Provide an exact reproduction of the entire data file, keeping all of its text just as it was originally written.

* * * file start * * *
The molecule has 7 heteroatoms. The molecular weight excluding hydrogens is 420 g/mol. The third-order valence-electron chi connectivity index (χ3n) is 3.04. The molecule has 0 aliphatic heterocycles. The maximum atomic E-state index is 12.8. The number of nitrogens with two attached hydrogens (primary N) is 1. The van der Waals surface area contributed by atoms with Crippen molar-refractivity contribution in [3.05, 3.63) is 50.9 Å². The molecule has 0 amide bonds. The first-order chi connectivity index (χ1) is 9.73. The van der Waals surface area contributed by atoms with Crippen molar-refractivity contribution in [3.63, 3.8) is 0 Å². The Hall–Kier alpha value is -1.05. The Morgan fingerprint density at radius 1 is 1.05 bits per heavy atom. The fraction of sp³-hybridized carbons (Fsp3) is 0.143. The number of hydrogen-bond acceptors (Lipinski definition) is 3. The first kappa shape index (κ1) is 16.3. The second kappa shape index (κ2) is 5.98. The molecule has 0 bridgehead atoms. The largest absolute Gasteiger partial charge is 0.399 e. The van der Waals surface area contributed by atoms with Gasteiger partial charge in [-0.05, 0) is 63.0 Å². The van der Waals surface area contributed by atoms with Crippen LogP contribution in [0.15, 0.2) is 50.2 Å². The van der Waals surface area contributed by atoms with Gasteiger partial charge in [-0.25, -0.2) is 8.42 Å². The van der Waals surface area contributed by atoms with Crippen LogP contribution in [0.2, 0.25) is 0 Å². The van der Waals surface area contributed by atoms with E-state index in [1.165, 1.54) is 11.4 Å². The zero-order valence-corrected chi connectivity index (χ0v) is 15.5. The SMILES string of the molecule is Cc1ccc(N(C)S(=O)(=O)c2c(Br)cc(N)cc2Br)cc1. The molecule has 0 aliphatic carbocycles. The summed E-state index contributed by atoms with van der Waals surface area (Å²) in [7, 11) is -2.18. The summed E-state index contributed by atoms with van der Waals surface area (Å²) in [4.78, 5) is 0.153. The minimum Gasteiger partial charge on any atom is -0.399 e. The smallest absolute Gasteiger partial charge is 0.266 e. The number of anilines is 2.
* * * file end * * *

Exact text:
The molecule has 7 heteroatoms. The molecular weight excluding hydrogens is 420 g/mol. The third-order valence-electron chi connectivity index (χ3n) is 3.04. The molecule has 0 aliphatic heterocycles. The maximum atomic E-state index is 12.8. The number of nitrogens with two attached hydrogens (primary N) is 1. The van der Waals surface area contributed by atoms with Crippen molar-refractivity contribution in [3.05, 3.63) is 50.9 Å². The molecule has 0 amide bonds. The first-order chi connectivity index (χ1) is 9.73. The van der Waals surface area contributed by atoms with Crippen molar-refractivity contribution in [3.63, 3.8) is 0 Å². The Hall–Kier alpha value is -1.05. The Morgan fingerprint density at radius 1 is 1.05 bits per heavy atom. The fraction of sp³-hybridized carbons (Fsp3) is 0.143. The number of hydrogen-bond acceptors (Lipinski definition) is 3. The first kappa shape index (κ1) is 16.3. The second kappa shape index (κ2) is 5.98. The molecule has 0 bridgehead atoms. The largest absolute Gasteiger partial charge is 0.399 e. The van der Waals surface area contributed by atoms with Gasteiger partial charge in [-0.05, 0) is 63.0 Å². The van der Waals surface area contributed by atoms with Crippen LogP contribution in [0.15, 0.2) is 50.2 Å². The van der Waals surface area contributed by atoms with Gasteiger partial charge in [-0.25, -0.2) is 8.42 Å². The van der Waals surface area contributed by atoms with Crippen LogP contribution in [0.2, 0.25) is 0 Å². The van der Waals surface area contributed by atoms with E-state index in [1.165, 1.54) is 11.4 Å². The zero-order valence-corrected chi connectivity index (χ0v) is 15.5. The SMILES string of the molecule is Cc1ccc(N(C)S(=O)(=O)c2c(Br)cc(N)cc2Br)cc1. The molecule has 0 aliphatic carbocycles. The summed E-state index contributed by atoms with van der Waals surface area (Å²) in [7, 11) is -2.18. The summed E-state index contributed by atoms with van der Waals surface area (Å²) in [4.78, 5) is 0.153. The minimum Gasteiger partial charge on any atom is -0.399 e. The smallest absolute Gasteiger partial charge is 0.266 e. The number of anilines is 2.